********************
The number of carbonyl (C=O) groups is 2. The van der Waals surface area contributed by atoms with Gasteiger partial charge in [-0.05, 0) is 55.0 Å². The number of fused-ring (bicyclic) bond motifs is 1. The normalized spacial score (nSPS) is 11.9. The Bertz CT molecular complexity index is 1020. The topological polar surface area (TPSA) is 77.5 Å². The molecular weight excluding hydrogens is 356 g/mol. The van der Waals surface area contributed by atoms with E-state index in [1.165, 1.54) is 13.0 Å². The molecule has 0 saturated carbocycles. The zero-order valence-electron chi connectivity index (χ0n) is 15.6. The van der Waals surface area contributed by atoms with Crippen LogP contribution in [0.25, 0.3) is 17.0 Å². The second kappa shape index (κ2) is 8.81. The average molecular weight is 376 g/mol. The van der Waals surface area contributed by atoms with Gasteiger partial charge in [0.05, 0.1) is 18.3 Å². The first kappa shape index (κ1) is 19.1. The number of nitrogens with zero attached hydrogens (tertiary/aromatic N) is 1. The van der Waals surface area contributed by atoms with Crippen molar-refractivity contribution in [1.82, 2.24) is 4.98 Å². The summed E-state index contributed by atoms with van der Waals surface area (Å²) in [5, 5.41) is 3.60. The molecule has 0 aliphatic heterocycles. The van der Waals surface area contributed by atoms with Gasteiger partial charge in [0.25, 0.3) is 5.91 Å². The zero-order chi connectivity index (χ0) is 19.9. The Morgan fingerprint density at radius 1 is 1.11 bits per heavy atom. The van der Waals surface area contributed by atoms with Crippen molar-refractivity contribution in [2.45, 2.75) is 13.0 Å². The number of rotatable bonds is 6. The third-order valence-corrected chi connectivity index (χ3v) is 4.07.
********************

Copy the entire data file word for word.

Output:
The number of carbonyl (C=O) groups is 2. The van der Waals surface area contributed by atoms with Gasteiger partial charge in [-0.05, 0) is 55.0 Å². The number of fused-ring (bicyclic) bond motifs is 1. The normalized spacial score (nSPS) is 11.9. The Bertz CT molecular complexity index is 1020. The topological polar surface area (TPSA) is 77.5 Å². The molecular weight excluding hydrogens is 356 g/mol. The van der Waals surface area contributed by atoms with E-state index in [1.165, 1.54) is 13.0 Å². The molecule has 0 saturated carbocycles. The zero-order valence-electron chi connectivity index (χ0n) is 15.6. The van der Waals surface area contributed by atoms with Crippen LogP contribution in [0.25, 0.3) is 17.0 Å². The second kappa shape index (κ2) is 8.81. The average molecular weight is 376 g/mol. The van der Waals surface area contributed by atoms with Gasteiger partial charge in [0.05, 0.1) is 18.3 Å². The first kappa shape index (κ1) is 19.1. The number of nitrogens with zero attached hydrogens (tertiary/aromatic N) is 1. The van der Waals surface area contributed by atoms with Crippen molar-refractivity contribution in [1.82, 2.24) is 4.98 Å². The summed E-state index contributed by atoms with van der Waals surface area (Å²) in [5, 5.41) is 3.60. The molecule has 0 aliphatic heterocycles. The van der Waals surface area contributed by atoms with Gasteiger partial charge in [0.25, 0.3) is 5.91 Å². The zero-order chi connectivity index (χ0) is 19.9. The Morgan fingerprint density at radius 1 is 1.11 bits per heavy atom. The van der Waals surface area contributed by atoms with Crippen molar-refractivity contribution in [2.45, 2.75) is 13.0 Å². The number of rotatable bonds is 6. The third-order valence-corrected chi connectivity index (χ3v) is 4.07.